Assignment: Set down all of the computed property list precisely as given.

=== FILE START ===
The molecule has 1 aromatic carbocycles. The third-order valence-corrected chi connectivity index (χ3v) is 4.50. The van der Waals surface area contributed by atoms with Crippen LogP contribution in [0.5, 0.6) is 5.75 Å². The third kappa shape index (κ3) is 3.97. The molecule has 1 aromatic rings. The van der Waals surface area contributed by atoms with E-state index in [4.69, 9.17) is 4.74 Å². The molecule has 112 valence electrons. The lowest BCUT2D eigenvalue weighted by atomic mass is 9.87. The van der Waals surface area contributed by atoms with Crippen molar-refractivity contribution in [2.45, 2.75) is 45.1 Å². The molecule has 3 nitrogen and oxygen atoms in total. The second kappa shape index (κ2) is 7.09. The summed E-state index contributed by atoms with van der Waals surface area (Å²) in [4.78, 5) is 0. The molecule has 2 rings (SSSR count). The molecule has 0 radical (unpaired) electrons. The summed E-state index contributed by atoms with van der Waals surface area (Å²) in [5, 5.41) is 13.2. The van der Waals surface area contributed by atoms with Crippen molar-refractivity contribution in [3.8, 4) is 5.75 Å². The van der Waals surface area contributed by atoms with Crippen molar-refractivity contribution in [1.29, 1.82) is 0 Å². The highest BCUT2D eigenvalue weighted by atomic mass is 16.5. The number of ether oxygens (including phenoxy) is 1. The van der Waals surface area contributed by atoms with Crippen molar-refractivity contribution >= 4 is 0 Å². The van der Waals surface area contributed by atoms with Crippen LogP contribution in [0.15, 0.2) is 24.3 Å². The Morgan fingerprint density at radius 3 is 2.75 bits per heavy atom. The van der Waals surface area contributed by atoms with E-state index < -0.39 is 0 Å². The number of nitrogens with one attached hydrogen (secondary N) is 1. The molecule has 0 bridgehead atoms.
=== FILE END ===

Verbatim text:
The molecule has 1 aromatic carbocycles. The third-order valence-corrected chi connectivity index (χ3v) is 4.50. The van der Waals surface area contributed by atoms with Crippen LogP contribution in [0.5, 0.6) is 5.75 Å². The third kappa shape index (κ3) is 3.97. The molecule has 1 aromatic rings. The van der Waals surface area contributed by atoms with E-state index in [4.69, 9.17) is 4.74 Å². The molecule has 112 valence electrons. The lowest BCUT2D eigenvalue weighted by atomic mass is 9.87. The van der Waals surface area contributed by atoms with Crippen molar-refractivity contribution in [2.45, 2.75) is 45.1 Å². The molecule has 3 nitrogen and oxygen atoms in total. The second kappa shape index (κ2) is 7.09. The summed E-state index contributed by atoms with van der Waals surface area (Å²) in [4.78, 5) is 0. The molecule has 2 rings (SSSR count). The molecule has 0 radical (unpaired) electrons. The summed E-state index contributed by atoms with van der Waals surface area (Å²) in [5, 5.41) is 13.2. The van der Waals surface area contributed by atoms with Crippen molar-refractivity contribution in [3.8, 4) is 5.75 Å². The van der Waals surface area contributed by atoms with Crippen molar-refractivity contribution in [1.29, 1.82) is 0 Å². The highest BCUT2D eigenvalue weighted by atomic mass is 16.5. The number of ether oxygens (including phenoxy) is 1. The van der Waals surface area contributed by atoms with Crippen molar-refractivity contribution >= 4 is 0 Å². The van der Waals surface area contributed by atoms with Crippen LogP contribution in [0.15, 0.2) is 24.3 Å². The Morgan fingerprint density at radius 3 is 2.75 bits per heavy atom. The van der Waals surface area contributed by atoms with E-state index < -0.39 is 0 Å². The number of nitrogens with one attached hydrogen (secondary N) is 1. The molecule has 0 bridgehead atoms.